Wednesday, December 14, 2005

Betting a Draw From EP With An Ace On The Board

I love betting draws on the flop. I am generally looking for any reason to bet the flop, and a draw qualifies bigtime. It is one of the best semi-bluffing opportunities out there. You can take the pot down right there, and if you don't you start building the pot, and disguise your draw at the same time. When you hit on the turn or river, you are way more likely to get paid if you have been betting it down the whole way, as it is very hard to put you on a draw. The one exception, is when I am in early position with an A on the board. My thinking used to go something like this. People at this level love to play any Ace, and if I bet my draw someone with an A is going to come over the top of me big, and make me release it. It would be better to check, see what happens, and call if the price is right. My thinking here is starting to change. First, if I go ahead and bet from EP with an A on the board, I am representing that I have the A, and it is probably a pretty good one. If nobody behind me has an A, or a good draw I will probably take the pot down right there. Also, I may get someone with a weak A to let it go, because the EP bet appears strong. I might even slow down a decent A, and get them to just call, with the drawing odds where I want them. If I do get called, I can be pretty sure he's got the A, and I can really make him pay if I hit my draw. The other reason is if I check it instead of betting, I am inviting a steal from LP (that I can't call) if it checks around, even if no one has the A. A couple days ago I got to see the flop for free from the BB with 74o. The flop came down A65 rainbow with three others seeing the flop. I went ahead and bet $2 into a $4 pot. I got reraised to $4 from MP and it folded to me. OK, I need to call $2 more for a $12 pot which is good pot odds for an outside straight draw. The reraise told me he had the A, but the size indicated it may not be that good. The turn came a 3, and it was time to start building the pot. I bet $5 hoping for another reraise. I just got called. River came a blank, and I fired out $10, again hoping for a reraise, but just got called. So I won a $40 plus pot by betting my draw with the A on the board. It felt right, and I am sure this guy was pissed his pair of As lost to a 74o. Last night I picked up a flush draw with a similar board (included an A), and fired out 1/2 pot bet and took it down right there. I am starting to like this move!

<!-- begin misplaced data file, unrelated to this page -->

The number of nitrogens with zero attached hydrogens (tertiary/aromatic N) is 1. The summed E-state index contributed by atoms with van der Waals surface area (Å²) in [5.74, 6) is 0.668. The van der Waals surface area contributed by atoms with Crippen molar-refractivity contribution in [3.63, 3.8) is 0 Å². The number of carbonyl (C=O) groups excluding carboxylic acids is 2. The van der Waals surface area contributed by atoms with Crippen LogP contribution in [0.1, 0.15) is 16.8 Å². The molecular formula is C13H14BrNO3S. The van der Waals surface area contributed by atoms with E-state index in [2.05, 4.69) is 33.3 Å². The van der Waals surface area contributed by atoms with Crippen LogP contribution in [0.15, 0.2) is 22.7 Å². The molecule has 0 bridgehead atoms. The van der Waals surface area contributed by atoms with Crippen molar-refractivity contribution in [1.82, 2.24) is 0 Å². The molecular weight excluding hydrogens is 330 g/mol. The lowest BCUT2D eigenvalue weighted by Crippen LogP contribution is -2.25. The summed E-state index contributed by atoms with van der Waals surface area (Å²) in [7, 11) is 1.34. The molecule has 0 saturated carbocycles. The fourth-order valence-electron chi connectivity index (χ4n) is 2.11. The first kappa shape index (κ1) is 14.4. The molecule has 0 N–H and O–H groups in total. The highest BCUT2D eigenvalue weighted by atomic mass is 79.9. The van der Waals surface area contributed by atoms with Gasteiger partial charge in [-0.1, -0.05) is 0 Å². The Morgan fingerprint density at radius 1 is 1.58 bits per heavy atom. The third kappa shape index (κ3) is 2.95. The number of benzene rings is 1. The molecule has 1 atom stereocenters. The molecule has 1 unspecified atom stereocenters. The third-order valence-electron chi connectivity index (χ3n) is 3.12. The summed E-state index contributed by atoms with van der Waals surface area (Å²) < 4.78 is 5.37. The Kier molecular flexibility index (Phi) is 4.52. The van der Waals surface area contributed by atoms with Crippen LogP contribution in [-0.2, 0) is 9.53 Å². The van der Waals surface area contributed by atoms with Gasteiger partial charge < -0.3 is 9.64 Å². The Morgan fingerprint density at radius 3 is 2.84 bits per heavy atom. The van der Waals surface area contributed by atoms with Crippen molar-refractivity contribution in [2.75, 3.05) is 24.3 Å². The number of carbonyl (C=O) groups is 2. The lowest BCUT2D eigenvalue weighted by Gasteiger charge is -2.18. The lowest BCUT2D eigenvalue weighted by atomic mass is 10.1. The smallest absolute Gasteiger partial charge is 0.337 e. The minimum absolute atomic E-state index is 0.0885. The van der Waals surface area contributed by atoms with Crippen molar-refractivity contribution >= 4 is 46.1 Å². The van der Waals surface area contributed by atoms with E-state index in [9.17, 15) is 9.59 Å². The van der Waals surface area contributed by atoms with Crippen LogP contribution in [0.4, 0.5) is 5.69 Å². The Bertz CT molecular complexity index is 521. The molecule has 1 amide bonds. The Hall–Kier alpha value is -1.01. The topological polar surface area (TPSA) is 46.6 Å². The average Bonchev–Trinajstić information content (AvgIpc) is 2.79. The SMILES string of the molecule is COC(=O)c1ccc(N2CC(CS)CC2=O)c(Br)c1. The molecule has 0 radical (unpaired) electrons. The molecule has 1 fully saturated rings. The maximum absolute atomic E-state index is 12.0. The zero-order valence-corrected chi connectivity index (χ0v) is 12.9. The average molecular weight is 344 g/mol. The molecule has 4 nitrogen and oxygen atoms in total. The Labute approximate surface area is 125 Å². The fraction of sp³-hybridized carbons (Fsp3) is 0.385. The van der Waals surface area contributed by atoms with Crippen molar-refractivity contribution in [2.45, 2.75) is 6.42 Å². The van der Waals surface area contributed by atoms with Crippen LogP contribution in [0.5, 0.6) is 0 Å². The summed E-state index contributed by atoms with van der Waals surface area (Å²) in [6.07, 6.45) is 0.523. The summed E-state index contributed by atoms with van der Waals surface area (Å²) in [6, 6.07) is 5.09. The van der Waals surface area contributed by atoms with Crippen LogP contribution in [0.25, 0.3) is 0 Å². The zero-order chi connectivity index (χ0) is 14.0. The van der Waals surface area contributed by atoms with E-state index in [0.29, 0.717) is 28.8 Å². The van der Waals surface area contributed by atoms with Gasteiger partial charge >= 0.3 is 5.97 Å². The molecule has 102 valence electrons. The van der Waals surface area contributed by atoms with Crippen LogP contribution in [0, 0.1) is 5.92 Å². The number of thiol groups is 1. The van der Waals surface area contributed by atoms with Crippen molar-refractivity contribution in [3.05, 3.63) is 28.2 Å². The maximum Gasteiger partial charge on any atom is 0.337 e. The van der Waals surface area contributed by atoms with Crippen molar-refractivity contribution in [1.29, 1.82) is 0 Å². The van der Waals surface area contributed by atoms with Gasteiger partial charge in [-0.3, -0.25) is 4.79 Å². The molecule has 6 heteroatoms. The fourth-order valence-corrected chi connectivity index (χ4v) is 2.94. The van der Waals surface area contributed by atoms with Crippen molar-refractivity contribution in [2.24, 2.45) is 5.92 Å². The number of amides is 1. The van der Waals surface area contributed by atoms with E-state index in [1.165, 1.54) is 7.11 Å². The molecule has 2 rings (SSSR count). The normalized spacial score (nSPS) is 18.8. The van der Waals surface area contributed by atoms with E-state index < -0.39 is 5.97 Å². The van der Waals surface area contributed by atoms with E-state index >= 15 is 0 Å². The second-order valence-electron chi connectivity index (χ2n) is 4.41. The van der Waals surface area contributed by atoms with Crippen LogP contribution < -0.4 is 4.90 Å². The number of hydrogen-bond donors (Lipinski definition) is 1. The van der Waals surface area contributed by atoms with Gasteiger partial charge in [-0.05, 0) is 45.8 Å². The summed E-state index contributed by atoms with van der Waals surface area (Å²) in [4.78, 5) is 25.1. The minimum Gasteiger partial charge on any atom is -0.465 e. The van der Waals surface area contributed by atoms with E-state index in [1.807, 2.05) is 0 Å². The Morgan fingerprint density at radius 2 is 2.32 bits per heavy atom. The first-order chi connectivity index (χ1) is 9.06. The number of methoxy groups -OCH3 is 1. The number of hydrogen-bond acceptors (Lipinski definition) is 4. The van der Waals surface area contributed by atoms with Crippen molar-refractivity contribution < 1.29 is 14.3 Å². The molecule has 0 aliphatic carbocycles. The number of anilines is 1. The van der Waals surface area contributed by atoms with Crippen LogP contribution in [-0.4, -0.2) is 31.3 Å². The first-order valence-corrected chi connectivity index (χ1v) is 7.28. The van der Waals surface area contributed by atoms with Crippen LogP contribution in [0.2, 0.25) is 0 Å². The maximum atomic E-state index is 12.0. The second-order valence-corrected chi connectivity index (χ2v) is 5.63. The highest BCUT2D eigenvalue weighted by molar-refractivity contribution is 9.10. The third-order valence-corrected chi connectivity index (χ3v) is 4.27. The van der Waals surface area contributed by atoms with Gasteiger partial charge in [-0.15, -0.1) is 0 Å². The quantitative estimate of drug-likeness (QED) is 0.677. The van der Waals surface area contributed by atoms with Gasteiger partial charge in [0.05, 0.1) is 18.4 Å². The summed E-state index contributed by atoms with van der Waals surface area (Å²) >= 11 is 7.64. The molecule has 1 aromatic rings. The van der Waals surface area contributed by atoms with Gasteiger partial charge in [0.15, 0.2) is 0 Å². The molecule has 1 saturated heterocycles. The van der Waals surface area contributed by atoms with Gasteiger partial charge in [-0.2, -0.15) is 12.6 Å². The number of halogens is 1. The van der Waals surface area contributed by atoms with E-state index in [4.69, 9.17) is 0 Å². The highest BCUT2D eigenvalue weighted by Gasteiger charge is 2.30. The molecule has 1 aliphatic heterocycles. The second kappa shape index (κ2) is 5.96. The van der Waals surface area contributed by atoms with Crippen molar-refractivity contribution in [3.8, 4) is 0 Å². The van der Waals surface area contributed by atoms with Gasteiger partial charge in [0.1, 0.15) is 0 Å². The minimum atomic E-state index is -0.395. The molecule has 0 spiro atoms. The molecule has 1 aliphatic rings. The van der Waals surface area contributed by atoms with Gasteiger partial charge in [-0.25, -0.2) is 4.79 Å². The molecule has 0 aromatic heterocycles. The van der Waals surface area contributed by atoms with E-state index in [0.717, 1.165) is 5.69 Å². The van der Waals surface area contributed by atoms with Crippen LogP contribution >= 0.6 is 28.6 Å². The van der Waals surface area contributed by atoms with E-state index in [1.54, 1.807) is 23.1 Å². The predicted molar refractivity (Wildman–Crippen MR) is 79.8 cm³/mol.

At 11:55 AM, Blogger smokkee said...

a little aggression can take down a lot of pots.

At 5:43 PM, Blogger ChrisXena said...

Sorry, but I disagree with SOME of your analysis in this case, as pure pot odds should only include "dead money" with potential gain, not your possible bet (afterall just getting your new bet back isn't a gain is it?).

So where $12 was considered it should have been just $10, and actual pot odds was 5:1 rather than 6:1. Your personal hand odds was 8 outs (open end straight draw) to 47 remaining cards so translates to 39:8 or slightly less that 5:1 hand odds. In any case, with little to negative room for positive expected value for calling a $2 bet you could later represent you had a better hand.

You simply lucked out with the 3 on the turn for a straight, and in the long run this "could" be a bad play with negative expectation if only based on calling bets.

However, I do agree with betting with a possible draw, if nothing else to slowdown overbets that turn further pots odds against you. One should factor in the tradeoffs of semi-bluff value into your action, so the main point of this blog and shift in strategy is valid. I add: use larger bets to protect made hands (3/4 pot or higher), and smaller ones to help protect draw hands which allow more players to stay in, and thus keep further pot odds higher than your hand odds.

As for aggression, as read elsewhere, I believe as well that a bet is worth at least 4-5 outs, so that changes "implied" pot odds, and over many hands can validate betting with marginal or weaker pot odds, as will often take down pots with nothing more than a "potential" straight or flush, in the form of semi-bluffs.

Poker Princess Warrior


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